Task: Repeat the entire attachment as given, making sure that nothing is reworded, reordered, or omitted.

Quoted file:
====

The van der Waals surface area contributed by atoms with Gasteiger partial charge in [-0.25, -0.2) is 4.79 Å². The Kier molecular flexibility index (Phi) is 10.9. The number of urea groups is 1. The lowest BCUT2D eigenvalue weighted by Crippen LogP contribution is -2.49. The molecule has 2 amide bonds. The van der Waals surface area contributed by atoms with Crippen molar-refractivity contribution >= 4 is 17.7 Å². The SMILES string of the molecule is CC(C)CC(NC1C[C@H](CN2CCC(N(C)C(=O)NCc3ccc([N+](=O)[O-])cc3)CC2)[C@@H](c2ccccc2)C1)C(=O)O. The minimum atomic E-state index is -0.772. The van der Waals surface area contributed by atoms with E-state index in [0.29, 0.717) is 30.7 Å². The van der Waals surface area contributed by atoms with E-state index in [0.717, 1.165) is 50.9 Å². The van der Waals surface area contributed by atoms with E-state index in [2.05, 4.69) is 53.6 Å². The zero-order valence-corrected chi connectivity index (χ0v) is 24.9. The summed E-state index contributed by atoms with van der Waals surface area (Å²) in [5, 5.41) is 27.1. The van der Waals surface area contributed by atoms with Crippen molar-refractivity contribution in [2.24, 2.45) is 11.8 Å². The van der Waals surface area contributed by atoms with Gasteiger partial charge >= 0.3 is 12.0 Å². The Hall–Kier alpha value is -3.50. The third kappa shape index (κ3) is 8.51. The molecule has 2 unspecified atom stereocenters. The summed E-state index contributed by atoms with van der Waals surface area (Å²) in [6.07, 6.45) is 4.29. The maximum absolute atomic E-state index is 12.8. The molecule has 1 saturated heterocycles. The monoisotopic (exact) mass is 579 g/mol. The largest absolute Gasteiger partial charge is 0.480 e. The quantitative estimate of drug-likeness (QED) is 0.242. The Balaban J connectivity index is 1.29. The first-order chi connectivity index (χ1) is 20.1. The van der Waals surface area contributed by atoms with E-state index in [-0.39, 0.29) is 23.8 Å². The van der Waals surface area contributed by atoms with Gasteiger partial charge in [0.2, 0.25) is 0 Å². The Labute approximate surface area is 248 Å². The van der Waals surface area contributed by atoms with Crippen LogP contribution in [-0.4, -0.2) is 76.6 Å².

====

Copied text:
The van der Waals surface area contributed by atoms with Gasteiger partial charge in [-0.25, -0.2) is 4.79 Å². The Kier molecular flexibility index (Phi) is 10.9. The number of urea groups is 1. The lowest BCUT2D eigenvalue weighted by Crippen LogP contribution is -2.49. The molecule has 2 amide bonds. The van der Waals surface area contributed by atoms with Crippen molar-refractivity contribution >= 4 is 17.7 Å². The SMILES string of the molecule is CC(C)CC(NC1C[C@H](CN2CCC(N(C)C(=O)NCc3ccc([N+](=O)[O-])cc3)CC2)[C@@H](c2ccccc2)C1)C(=O)O. The minimum atomic E-state index is -0.772. The van der Waals surface area contributed by atoms with E-state index in [0.29, 0.717) is 30.7 Å². The van der Waals surface area contributed by atoms with E-state index in [0.717, 1.165) is 50.9 Å². The van der Waals surface area contributed by atoms with E-state index in [2.05, 4.69) is 53.6 Å². The zero-order valence-corrected chi connectivity index (χ0v) is 24.9. The summed E-state index contributed by atoms with van der Waals surface area (Å²) in [5, 5.41) is 27.1. The van der Waals surface area contributed by atoms with Crippen molar-refractivity contribution in [2.24, 2.45) is 11.8 Å². The van der Waals surface area contributed by atoms with Gasteiger partial charge >= 0.3 is 12.0 Å². The Hall–Kier alpha value is -3.50. The third kappa shape index (κ3) is 8.51. The molecule has 2 unspecified atom stereocenters. The summed E-state index contributed by atoms with van der Waals surface area (Å²) in [6.07, 6.45) is 4.29. The maximum absolute atomic E-state index is 12.8. The molecule has 1 saturated heterocycles. The monoisotopic (exact) mass is 579 g/mol. The largest absolute Gasteiger partial charge is 0.480 e. The quantitative estimate of drug-likeness (QED) is 0.242. The Balaban J connectivity index is 1.29. The first-order chi connectivity index (χ1) is 20.1. The van der Waals surface area contributed by atoms with E-state index in [-0.39, 0.29) is 23.8 Å². The van der Waals surface area contributed by atoms with Gasteiger partial charge in [0.2, 0.25) is 0 Å². The Labute approximate surface area is 248 Å². The van der Waals surface area contributed by atoms with Crippen LogP contribution in [-0.4, -0.2) is 76.6 Å².